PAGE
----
As if any more proof were needed of its importance to Intel, the firm’s global VP of the Technology and Manufacturing Group, Robin Martin, is based there.
We learned that having everything from product development and design to testing and manufacturing on one site means the firm can respond much quicker to changing market demands and keep up with faster development cycles demanded by today’s mobile computing trends.
Perhaps an even more interesting story, though, is the emergence of Malaysia and Penang as an IT destination during the past 40 years. I spoke to Datuk Noharuddin Nordin, CEO of MIDA, the government’s investment and development agency, who admitted that the reason Intel was lured to the country in the early ‘70s was purely based on cost.
However, the government has taken that early investment and managed to grow it, attracting more big electronics MNCs with skilled labour, solid IPR protection and cheap land.
“We must remember MNCs come here because they want the greatest margins,” he said. “We have to anticipate what’s round the corner and create systems which will help to prepare for that.”
It’s not done a bad job. Intel on its own has invested $4bn in Malaysia over the past 40 years and other big names including Motorola, AMD, Western Digital, Renesas, Bosch and many more have all joined Chipzilla in Penang. Nordin claimed such investment has managed to help to move local firms up the value chain, nurture world class IT talent in Malaysia’s universities and attract MNCs from other related industries like aerospace, medical equipment and automotive.
As we walked through the old colonial streets of Georgetown that evening I couldn’t help but think Penang has come a long way since its days as a British East India Company trading port.
Whether it can continue to lead in the future remains to be seen, with hugely ambitious Asian rivals like China coming up fast. However, alongside Taiwan, Malaysia has something of a first mover advantage in Southeast Asia which will be hard to match in the near-term.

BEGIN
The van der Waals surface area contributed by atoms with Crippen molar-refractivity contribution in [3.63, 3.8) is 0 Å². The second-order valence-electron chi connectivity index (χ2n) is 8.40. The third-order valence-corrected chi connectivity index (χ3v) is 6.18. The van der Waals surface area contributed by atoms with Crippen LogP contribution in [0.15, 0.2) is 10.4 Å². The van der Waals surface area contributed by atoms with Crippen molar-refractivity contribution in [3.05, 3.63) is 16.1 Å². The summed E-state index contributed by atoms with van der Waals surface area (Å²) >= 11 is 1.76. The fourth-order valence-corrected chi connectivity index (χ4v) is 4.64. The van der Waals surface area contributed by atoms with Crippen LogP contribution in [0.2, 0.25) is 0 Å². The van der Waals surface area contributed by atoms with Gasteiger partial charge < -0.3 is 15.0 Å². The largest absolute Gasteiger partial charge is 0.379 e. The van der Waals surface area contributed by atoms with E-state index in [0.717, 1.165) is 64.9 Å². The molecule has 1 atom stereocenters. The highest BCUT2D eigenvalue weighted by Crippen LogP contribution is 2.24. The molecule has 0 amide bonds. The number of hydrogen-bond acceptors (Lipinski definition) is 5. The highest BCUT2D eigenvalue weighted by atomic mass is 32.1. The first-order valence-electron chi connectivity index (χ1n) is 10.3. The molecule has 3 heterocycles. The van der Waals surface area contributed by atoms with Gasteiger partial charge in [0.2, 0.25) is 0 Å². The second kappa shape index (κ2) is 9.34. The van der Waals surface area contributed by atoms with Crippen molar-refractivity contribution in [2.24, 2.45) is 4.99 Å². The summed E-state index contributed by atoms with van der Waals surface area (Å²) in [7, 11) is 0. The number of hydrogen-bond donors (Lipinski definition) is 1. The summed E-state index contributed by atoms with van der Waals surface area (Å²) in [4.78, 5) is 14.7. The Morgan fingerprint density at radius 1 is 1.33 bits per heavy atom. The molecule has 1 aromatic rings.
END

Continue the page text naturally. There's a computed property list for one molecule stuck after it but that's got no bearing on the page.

Lenovo has been talking up its move into the US smartphone market this week, as global PC sales continue to stagnate, but the analysts I spoke to are far from convinced that the Chinese hardware giant can repeat its success in the traditional computing space.
CEO Yang Yuanqing told the WSJ that the firm would be taking aim at the US mobile space within a year. You can’t argue that it doesn’t represent a “new opportunity” for growth, given that PC shipments are still falling in most markets around the world.
In Western Europe they declined by the biggest ever amount in the last quarter – down 20 per cent year-on-year – and even in the still healthy Chinese market they are only forecast to grow by 3-4 per cent this year.
So can the hardware behemoth, which recently became the world’s number one PC vendor, tap a user trend which is seeing more and more gravitate towards mobile devices instead of traditional notebooks and desktops?
Well, Gartner has forecast it will take the lead in its domestic market – the world’s biggest for smartphones – as early as this year, but the US would seem harder to crack.
“The only way Lenovo would have a way to even have a chance would be to have a key carrier support it by lining up one or more of their products in the portfolio. Even this way, I believe consumers will not necessarily see the brand as sexy,” Gartner research VP Carolina Milanesi told me.
“Lenovo’s position in the corporate PC market might give them an opportunity in the prosumer segment especially if they brought to market an Android based device with an enterprise class security and manageability feature set. Bottom line: it’s a tough job and Lenovo would be better off capturing more of the tablet market first so that they could get one step closer to consumers.”
Canalys research director Nicole Peng was not much more optimistic of its chances in the near term, telling me China sales would continue to make up the majority of its global volume.
“The competition landscape in the US smart phone market is far more challenging for new comers, with Apple and Samsung dominating over 70 per cent share,” she added. “However to start selling smart phone in the US, more importantly to gain carrier support is strategically important for Lenovo’s overall PC+ strategy globally.”
All reasonable comments and I think they’ll be true in the short term, but I wouldn’t be surprised to see Lenovo up there in the top three or five US smartphone vendors in a couple of years’ time. ZTE, with all of its problems and negative publicity in the US, has already nabbed third place, according to new stats from ITG Market Research.
With a hefty R&D team and vaulting ambition, Lenovo will be hard to ignore, even if its brand image is not exactly an enticing one for smartphone users Stateside at the moment.